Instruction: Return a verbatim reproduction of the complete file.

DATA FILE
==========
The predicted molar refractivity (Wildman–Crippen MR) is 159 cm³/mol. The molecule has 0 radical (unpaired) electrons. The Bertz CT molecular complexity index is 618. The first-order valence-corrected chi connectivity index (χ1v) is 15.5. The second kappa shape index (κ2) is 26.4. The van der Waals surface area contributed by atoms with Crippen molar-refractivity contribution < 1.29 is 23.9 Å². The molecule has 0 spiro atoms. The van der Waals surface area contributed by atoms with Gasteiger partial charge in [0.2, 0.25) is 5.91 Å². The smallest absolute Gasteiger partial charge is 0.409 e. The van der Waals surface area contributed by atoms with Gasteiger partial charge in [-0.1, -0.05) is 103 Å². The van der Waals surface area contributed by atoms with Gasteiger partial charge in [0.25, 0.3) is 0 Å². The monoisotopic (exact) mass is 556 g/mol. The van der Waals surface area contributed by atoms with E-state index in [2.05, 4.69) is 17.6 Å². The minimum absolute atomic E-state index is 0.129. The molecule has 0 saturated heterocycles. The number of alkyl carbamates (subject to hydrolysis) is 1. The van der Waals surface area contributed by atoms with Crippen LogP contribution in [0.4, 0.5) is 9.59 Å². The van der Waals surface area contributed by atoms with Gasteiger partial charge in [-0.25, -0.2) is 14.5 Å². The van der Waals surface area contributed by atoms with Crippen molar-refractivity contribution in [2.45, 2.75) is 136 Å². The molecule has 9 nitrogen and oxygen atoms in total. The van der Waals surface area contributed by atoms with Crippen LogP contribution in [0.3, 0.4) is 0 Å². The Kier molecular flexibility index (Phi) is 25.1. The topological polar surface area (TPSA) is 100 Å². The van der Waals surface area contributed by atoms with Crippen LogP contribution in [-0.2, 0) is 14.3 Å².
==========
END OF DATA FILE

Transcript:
The predicted molar refractivity (Wildman–Crippen MR) is 159 cm³/mol. The molecule has 0 radical (unpaired) electrons. The Bertz CT molecular complexity index is 618. The first-order valence-corrected chi connectivity index (χ1v) is 15.5. The second kappa shape index (κ2) is 26.4. The van der Waals surface area contributed by atoms with Crippen molar-refractivity contribution < 1.29 is 23.9 Å². The molecule has 0 spiro atoms. The van der Waals surface area contributed by atoms with Gasteiger partial charge in [0.2, 0.25) is 5.91 Å². The smallest absolute Gasteiger partial charge is 0.409 e. The van der Waals surface area contributed by atoms with Gasteiger partial charge in [-0.1, -0.05) is 103 Å². The van der Waals surface area contributed by atoms with Gasteiger partial charge in [0.25, 0.3) is 0 Å². The monoisotopic (exact) mass is 556 g/mol. The van der Waals surface area contributed by atoms with E-state index in [2.05, 4.69) is 17.6 Å². The minimum absolute atomic E-state index is 0.129. The molecule has 0 saturated heterocycles. The number of alkyl carbamates (subject to hydrolysis) is 1. The van der Waals surface area contributed by atoms with Crippen LogP contribution in [0.4, 0.5) is 9.59 Å². The van der Waals surface area contributed by atoms with Gasteiger partial charge in [-0.25, -0.2) is 14.5 Å². The van der Waals surface area contributed by atoms with Crippen molar-refractivity contribution in [2.45, 2.75) is 136 Å². The molecule has 9 nitrogen and oxygen atoms in total. The van der Waals surface area contributed by atoms with Crippen LogP contribution in [0.3, 0.4) is 0 Å². The Kier molecular flexibility index (Phi) is 25.1. The topological polar surface area (TPSA) is 100 Å². The van der Waals surface area contributed by atoms with Crippen LogP contribution in [-0.2, 0) is 14.3 Å².